Bioethics Forum Essay
Language used to describe the response to the pandemic can illuminate, and it can distort. Here I focus on language that obfuscates thinking about the pandemic. As the death toll mounted in New York City in April, New York Governor Andrew Cuomo was reported to have declared, “Ventilators are to this war what bombs were to World War Two.” The aptness of the war metaphor, although seemingly natural, is debatable. But assuming we have been at war against the coronavirus enemy, surely ventilators are not the armaments with the potential to secure victory. Ventilators can save the lives of some of those suffering severe respiratory insufficiency from severe Covid-19, but vastly more lives can be saved by appropriate public health measures, such as diagnostic testing, contact tracing, isolation of the infected and those exposed to them, physical distancing, and wearing masks when distancing is not possible.
Remarkably, a century after the influenza pandemic we find ourselves essentially in the same boat, looking to basic public health measures to minimize the lives lost to a deadly virus. These public health measures are often described as “nonpharmaceutical interventions” in the medical literature, and even on the website of the Centers for Disease Control and Prevention. This is not a false description, but it has distorting connotations. It characterizes these necessary policy responses to the pandemic by what they are not—they are not “magic bullets,” such as a vaccine to prevent infection or a curative treatment for patients who become sick from the disease. Describing life-saving public health interventions as nonpharmaceutical reflects the pervasive undervaluation of public health as compared with medicine. This undervaluation underlies the statement by Cuomo about ventilators, and it is displayed more significantly by the fact that public health receives less than 3 percent of the total U.S. funds devoted to promoting health. Failure to invest in and effectively implement appropriate public health interventions goes a long way in explaining the comparatively poor response to the pandemic in the U.S.
Responding to the spread of the coronavirus has necessitated extensive restrictions on individual freedom: for example, the opportunity to eat indoors at restaurants, visit bars, and attend religious services. Collectively, these enforced restrictions have been described as “lockdowns.” But people have been free to take a walk outside the home and, of course, to shop for groceries or to pick up prescriptions at pharmacies. Suggesting that the population has been imprisoned needlessly exaggerates restrictions on freedom aimed at protecting people from a potentially deadly infection. Indeed, many people would “shelter in place” to protect themselves and their families in the absence of mandated restrictions on freedom. Consequently, the lockdown policies are only a partial cause of the economic recession in the wake of the pandemic, and easing these restrictions will not necessarily restore normal economic activity. The use of “lockdown” thus also obfuscates by evoking a simplistic, if not false, opposition between economics and public health.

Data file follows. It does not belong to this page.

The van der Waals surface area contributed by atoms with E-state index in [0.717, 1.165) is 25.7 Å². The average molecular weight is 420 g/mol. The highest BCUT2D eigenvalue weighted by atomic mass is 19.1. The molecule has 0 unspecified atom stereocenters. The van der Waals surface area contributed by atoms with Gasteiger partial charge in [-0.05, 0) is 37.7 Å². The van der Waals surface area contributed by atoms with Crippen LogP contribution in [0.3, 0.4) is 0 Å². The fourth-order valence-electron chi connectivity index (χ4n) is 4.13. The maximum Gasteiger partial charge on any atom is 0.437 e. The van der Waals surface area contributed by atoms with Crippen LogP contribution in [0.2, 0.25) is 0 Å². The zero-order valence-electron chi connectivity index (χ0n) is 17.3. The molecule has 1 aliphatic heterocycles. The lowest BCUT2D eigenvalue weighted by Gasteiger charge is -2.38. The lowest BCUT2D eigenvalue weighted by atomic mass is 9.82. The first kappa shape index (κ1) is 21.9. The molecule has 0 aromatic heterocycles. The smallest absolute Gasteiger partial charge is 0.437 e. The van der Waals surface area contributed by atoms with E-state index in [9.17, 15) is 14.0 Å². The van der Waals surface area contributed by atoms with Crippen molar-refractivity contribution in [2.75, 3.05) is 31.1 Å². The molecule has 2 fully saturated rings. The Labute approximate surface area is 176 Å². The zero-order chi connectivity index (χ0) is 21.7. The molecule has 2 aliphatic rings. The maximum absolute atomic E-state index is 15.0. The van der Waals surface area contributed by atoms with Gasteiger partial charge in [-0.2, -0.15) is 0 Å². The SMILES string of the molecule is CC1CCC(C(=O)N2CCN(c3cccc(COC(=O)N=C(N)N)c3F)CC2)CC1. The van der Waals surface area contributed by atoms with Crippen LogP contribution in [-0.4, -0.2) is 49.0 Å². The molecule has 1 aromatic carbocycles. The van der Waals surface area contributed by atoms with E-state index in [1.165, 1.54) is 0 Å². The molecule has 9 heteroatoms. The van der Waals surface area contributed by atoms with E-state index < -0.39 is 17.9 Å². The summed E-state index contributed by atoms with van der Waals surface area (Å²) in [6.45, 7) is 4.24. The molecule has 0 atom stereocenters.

In an excellent New York Times Magazine feature article, entitled, “Why we’re losing the battle With Covid-19,” journalist Jeneen Interlandi summed up the response to the pandemic in Texas: “Politics had won out far too often over sound science. As a result, the state’s reopening had been hasty and poorly coordinated.” Politics versus science has become a popular, but misleading, trope. In democratic governments, the decisions of elected politicians have been responsible for unsuccessful and successful responses to the pandemic. Extreme polarization and partisanship, coupled with distrust of government, characterizes much of the political landscape in the U.S. today, but this is the perversion, not the essence, of democratic politics. Moreover, science can’t replace politics. Scientific experts can and should inform intelligent decision-making by politicians and members of the public. But what politicians and members of the public ought to do in response to the pandemic is not a matter for science to dictate. Basic value judgments, outside the purview of scientific expertise, are at stake in dealing with the Covid-19 crisis: legitimate limitations of individual freedom, the responsibilities individuals owe to others to avoid being vectors of infectious disease, the role of the government in promoting population health. In service of these values, we need the right sort of cooperation between politics and science, illustrated by countries such as South Korea and Germany, which have responded to the pandemic much more effectively than the U.S.
Word choices matter; they influence how we think and act, or react, to the challenges posed by the pandemic—challenges that are unprecedented within the life spans of all of us.
Franklin G. Miller, PhD, is a professor of medical ethics in medicine at Weill Cornell Medical College and a Hastings Center fellow.
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